Not Your Grandmother's Meatball - The Atlantic

Maybe it’s my general interest in food, or perhaps the fact that I get some kicks out of poking fun at the Olive Garden*, but I thought I’d share this read. Besides, I know we’ve had some interesting Italian food history discussions here before:

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“It works best when made from a combination of lean ground beef and fattier ground pork or veal, along with moist breadcrumbs, herbs, cheese, and a little bit of egg to bind the concoction together.”

I take exception and umbrage at this! The meatball I make now, after eyeballing Michael Maroni’s Bobby Flay take down, is based on his nonna’s 100 y.o. meatball recipe. Having eaten his, mine turned out nothing like them, but are superb for having his eye opening 4 eggs per lb of ground meat and 6 oz of grated pecorino romano, among other things I have used, but not close to his recipe measurements or subbed out totally.

Best. Meatballs. Evah.

I love kofta, too.

I think the article may be misleading as to why meatballs became a staple in Italian-American restaurants and spaghetti and meatballs became fixed in the minds on non-Italian Americans as an Italian dish.

Many immigrant Italians settled in areas of the US that were already dominated by immigrants from Germany and other parts of Northern Europe, where eating ground meat is common, and where meat is considered the centerpiece of a meal – maybe especially a restaurant meal – when served in combination with starches on the same plate as one course, not as a separate course, all alone.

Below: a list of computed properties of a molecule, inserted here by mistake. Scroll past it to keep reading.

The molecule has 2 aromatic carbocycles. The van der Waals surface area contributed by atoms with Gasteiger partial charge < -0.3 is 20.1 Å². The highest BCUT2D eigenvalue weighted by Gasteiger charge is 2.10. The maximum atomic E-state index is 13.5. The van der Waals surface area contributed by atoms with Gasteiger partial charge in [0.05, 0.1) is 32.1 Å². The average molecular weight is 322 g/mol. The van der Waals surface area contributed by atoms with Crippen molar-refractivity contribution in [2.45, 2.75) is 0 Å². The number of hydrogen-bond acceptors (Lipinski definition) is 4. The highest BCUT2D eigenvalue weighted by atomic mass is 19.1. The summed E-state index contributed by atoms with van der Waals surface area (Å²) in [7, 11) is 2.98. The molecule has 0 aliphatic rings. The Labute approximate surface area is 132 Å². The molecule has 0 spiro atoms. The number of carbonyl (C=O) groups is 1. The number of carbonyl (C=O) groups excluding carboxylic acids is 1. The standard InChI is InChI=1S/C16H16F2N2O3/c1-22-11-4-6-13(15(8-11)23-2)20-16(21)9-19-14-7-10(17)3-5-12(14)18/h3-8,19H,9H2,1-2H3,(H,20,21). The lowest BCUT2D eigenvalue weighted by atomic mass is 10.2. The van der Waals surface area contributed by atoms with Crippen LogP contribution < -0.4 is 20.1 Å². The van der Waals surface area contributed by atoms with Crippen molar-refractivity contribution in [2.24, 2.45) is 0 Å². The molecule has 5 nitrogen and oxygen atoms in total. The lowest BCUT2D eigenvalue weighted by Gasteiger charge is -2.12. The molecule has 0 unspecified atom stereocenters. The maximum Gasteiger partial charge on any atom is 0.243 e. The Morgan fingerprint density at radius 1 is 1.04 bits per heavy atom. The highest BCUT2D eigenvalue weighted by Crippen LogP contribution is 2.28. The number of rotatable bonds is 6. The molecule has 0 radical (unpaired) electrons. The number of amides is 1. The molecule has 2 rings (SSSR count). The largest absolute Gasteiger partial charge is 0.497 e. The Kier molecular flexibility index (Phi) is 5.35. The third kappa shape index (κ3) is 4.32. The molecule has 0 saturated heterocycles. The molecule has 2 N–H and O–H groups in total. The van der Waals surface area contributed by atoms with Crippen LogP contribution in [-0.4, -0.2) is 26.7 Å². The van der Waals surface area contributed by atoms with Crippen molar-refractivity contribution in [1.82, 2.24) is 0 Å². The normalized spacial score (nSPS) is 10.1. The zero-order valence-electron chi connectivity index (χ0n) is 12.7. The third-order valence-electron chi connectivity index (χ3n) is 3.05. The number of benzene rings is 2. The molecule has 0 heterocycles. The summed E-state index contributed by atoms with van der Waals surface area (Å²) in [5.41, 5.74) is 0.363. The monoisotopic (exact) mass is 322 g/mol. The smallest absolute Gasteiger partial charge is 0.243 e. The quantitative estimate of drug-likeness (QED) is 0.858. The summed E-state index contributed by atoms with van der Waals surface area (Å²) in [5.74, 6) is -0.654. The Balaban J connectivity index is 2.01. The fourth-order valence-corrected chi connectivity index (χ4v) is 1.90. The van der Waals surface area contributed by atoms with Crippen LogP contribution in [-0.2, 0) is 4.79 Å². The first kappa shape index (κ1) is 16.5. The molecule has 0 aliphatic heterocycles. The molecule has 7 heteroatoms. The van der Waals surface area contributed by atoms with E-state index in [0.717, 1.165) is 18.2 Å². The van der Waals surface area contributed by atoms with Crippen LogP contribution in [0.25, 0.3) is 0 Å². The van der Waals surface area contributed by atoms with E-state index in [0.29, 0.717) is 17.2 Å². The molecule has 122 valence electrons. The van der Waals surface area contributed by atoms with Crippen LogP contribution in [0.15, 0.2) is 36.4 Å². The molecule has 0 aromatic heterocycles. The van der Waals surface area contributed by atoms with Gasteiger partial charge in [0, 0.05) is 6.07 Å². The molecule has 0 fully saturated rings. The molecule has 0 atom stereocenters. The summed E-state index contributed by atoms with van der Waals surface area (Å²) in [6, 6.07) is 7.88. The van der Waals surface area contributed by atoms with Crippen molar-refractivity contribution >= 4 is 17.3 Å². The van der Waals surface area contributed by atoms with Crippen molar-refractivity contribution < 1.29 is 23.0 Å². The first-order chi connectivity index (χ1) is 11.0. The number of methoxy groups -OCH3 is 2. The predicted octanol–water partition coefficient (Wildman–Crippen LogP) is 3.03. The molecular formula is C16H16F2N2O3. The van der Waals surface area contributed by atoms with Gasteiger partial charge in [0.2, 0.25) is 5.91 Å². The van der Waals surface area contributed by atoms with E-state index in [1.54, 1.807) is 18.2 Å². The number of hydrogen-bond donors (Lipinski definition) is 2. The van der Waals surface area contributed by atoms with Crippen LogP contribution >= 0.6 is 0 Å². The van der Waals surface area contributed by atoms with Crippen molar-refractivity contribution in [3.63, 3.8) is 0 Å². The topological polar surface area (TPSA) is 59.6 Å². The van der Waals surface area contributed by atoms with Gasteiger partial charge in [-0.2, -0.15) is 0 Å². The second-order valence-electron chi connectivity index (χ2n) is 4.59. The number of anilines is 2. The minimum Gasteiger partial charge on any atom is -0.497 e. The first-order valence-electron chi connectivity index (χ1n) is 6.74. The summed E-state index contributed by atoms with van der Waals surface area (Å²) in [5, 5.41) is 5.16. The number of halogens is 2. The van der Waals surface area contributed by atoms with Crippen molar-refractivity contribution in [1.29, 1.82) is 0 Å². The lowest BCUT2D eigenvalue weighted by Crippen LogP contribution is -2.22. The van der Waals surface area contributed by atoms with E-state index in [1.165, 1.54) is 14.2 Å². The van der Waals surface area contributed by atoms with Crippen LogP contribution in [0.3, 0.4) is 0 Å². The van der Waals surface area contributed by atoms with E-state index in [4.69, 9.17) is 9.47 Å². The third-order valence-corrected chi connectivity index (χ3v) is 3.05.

While many of the first Italian-owned restaurants in the US served mainly their fellow Italian immigrants (often unmarried men) the foods they remembered from home, it is also the case that Italians opening restaurants where Germans were already settled and prosperous enough to eat in restaurants modified their Italian dishes to appeal to the palates and expectations of non-Italians. By plopping a ball of unspicy ground meat into the center of a plate of pasta, you created a dish you could hope to sell to a German diner.

I think that may be one of the reasons polpette escaped the kitchens of Italian home cooks and ended up on restaurant menus in the US. Italians, in Italy, very rarely eat fresh ground meat. Where I live in Italy, a patty of ground meat is called a “svizzera”, a name given to it by butchers because the only people who ever asked for it were immigrant Swiss workers. While Italians do like fresh sausage, it is nowhere near as common as cured salume. Fresh sausage or fresh polpette is something you might have on slaughtering day, when the buld of the meat would be ground up for salume. There are of course exceptions, and probably every region of Italy has some fresh ground meat dishes. Just speaking overall.

" My Nona’s kitchen was tiny, always packed full of family, friends, and neighbors, all of them women. The kitchen steamed with the humid scents of boiling water and aging cheese, the stinging pinch of garlic and tomatoes clinging to their tousled hair. Thick hands dug deep into bowls of ground beef."